L. Neil Smith's
THE LIBERTARIAN ENTERPRISE
Number 237, September 7, 2003
Pretty Close to the Mark
The Advent of Christian Feminism
Special to TLE
Who is a feminist? The answer is about to expand to include Christian feminists. Zealots who patrol the ideological walls of established feminism will not welcome the new arrivals at their gate. Conservatives are not supposed to have a social conscience or to be politically fashionable. But let me extend a warm welcome to the growing ranks of Christian feminism. The larger movement desperately needs an infusion of fresh perspective and I look forward to honest debate over our points of disagreement.
At this point, synapses may be colliding at the attempt to integrate the words "Christian" and "feminist" because the combination deviates from expected norms. Remember, however, that those norms were established over past decades by politically correct feminists, whose critiques of historic Christianity were specifically designed to discredit the church as anti-woman. Similar critiques were aimed at discrediting institutions such as the traditional family and the free market system. Just as PC feminists got it wrong in branding "men" a class enemy, they are wrong in dismissing the role of religion.
What is Christian feminism? It is a school within the broader feminist tradition that seeks to define woman's liberation and her equality with man through reference to the Christian religion. This sounds odd to modern ears. But it is no odder than trying to define liberation and equality with reference to post-Marxist theory, the well from which PC feminism draws. Or by referring to the classical liberal tradition as does the school I favor individualist feminism or ifeminism.
The dominant voice within the current movement is PC feminism. And one of the myths that such feminists have successfully sold is that any woman who disagrees with their approach on a wide range of issues from sexual harassment to child custody, from abortion to affirmative action is anti-feminist. Perhaps even anti-woman. That claim is absolutely false.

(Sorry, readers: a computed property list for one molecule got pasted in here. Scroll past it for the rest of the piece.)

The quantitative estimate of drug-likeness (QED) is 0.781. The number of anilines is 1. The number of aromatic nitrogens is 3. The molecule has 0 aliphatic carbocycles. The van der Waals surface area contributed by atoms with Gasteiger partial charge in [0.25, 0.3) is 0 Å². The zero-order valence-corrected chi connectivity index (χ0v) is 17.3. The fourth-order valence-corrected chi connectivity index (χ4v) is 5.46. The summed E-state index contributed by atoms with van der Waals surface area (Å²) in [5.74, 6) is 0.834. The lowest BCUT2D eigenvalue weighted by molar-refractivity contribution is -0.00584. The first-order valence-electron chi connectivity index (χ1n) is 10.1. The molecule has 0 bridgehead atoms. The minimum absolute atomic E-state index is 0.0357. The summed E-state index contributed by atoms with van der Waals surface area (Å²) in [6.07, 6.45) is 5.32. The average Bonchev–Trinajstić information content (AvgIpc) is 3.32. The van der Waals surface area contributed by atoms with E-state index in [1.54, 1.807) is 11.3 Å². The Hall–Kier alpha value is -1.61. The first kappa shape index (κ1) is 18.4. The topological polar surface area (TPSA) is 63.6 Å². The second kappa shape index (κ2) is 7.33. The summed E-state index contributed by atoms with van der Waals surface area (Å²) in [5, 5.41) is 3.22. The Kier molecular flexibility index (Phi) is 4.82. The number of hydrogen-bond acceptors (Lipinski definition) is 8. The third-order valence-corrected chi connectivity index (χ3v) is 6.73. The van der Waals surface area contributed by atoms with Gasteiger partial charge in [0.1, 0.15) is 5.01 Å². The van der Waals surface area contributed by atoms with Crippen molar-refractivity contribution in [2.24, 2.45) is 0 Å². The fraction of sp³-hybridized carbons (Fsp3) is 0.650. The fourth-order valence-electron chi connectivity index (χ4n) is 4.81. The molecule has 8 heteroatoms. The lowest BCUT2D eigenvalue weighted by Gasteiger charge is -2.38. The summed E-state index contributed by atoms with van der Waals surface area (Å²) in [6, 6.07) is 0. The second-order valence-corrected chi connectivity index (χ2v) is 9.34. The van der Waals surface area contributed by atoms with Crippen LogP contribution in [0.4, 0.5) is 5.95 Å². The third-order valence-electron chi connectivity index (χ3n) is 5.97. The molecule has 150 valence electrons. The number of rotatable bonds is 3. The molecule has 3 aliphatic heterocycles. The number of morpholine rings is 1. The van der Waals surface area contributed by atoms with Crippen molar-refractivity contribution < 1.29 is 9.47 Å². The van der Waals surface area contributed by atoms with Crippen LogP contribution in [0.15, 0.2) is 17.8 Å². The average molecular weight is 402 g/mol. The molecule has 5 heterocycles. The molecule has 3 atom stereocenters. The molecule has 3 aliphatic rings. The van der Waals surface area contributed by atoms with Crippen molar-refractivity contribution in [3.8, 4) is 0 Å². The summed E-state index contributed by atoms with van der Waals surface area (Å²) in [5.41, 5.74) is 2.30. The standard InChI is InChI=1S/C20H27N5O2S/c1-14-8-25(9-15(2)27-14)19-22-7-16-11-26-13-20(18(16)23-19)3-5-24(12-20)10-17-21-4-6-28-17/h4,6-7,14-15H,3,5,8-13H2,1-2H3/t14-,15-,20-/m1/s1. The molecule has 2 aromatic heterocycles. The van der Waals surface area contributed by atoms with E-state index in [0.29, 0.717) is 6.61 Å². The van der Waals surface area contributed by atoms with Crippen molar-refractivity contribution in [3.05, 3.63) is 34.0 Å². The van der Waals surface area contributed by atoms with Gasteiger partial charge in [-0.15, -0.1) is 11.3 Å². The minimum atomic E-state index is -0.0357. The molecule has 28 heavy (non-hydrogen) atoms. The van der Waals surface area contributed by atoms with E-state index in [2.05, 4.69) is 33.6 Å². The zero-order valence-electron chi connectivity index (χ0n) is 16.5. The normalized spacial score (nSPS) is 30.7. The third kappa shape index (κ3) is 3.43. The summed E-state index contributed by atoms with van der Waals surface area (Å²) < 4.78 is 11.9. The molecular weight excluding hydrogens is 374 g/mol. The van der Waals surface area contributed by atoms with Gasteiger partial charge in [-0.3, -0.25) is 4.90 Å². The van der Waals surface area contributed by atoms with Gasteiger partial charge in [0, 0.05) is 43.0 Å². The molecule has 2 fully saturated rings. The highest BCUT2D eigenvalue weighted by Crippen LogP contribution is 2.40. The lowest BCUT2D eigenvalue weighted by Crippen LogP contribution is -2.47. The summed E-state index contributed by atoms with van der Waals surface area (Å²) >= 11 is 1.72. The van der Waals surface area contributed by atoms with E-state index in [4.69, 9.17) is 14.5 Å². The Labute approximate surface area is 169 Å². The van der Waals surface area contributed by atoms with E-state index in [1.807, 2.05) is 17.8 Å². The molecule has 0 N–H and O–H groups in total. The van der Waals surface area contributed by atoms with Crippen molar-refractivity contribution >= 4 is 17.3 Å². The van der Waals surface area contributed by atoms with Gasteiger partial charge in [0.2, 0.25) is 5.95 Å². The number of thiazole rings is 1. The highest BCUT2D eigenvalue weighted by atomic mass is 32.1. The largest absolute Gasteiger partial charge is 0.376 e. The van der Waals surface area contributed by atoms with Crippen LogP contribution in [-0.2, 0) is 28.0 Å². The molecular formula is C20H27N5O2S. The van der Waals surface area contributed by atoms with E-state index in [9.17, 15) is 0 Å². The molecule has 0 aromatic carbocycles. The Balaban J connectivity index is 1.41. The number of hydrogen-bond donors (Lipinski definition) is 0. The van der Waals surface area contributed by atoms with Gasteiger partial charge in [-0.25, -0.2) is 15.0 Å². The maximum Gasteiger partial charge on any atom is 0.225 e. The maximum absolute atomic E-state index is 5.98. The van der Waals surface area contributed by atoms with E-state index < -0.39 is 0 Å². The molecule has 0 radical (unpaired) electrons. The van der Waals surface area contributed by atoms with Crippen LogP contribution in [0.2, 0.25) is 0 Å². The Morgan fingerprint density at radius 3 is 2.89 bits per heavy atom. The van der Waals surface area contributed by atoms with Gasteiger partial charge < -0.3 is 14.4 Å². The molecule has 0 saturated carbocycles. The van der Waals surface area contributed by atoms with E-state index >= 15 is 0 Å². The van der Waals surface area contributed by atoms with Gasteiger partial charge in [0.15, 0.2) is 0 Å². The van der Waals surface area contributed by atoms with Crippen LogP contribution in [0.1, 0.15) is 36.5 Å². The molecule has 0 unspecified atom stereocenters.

The truth is, there are now and there always have been many schools of thought within the feminist tradition: from socialist to individualist, liberal to radical, Christian to Islamic. These schools offer conflicting views of what it means to be woman on a personal level and in relationship to society. When you think about it, this diversity of opinion makes sense.
Feminism can be defined as the belief that women should be liberated as individuals and equal to men. It is only natural for there to be disagreement over what a personal ideal like "liberation" means and how a basic concept like "equality" should be defined. Indeed, it would be amazing if every woman who cared about liberation and equality came to exactly the same conclusions.
For example, what does equality mean? Does it refer to "equality under just law" under laws that protect person and property? Is it "socio-economic equality" that requires legal privileges for the disadvantaged and government control of the marketplace? Perhaps it is the cultural equality in which attitudes and social expression need to be controlled and "politically corrected?"
Disagreement on complex political terms and social issues is not only inevitable, it is healthy because it fuels open, honest discussion.
Yet PC feminists insist: there is no room for discussion on issues like abortion, on promoting diversity, or on how the Bible oppresses women. They proclaim a specific position to be "feminist" and, then, declare women who fall outside that position to be "non-" or "anti-feminists."
They know better. Concepts like equality and issues like abortion have been actively debated within feminism since the movement's inception. The most cursory review of "inconvenient" feminist history reveals:
My purpose in pointing to inconvenient history is not to slur the feminist past or to champion one position over another. It is to confirm that there has always been a wide range of opinion on key issues such as the role of abortion and religion in women's lives. And there always should be.
Next spring, Vanguard University in California will open a Center for Women's Studies, thus becoming one more evangelical Christian college to invite feminists to walk on its campus. I argue from a different perspective than Christian feminism. But I invite and I look forward to the new definitions of liberation and equality that will flow from women such as the young feminists of Vanguard.
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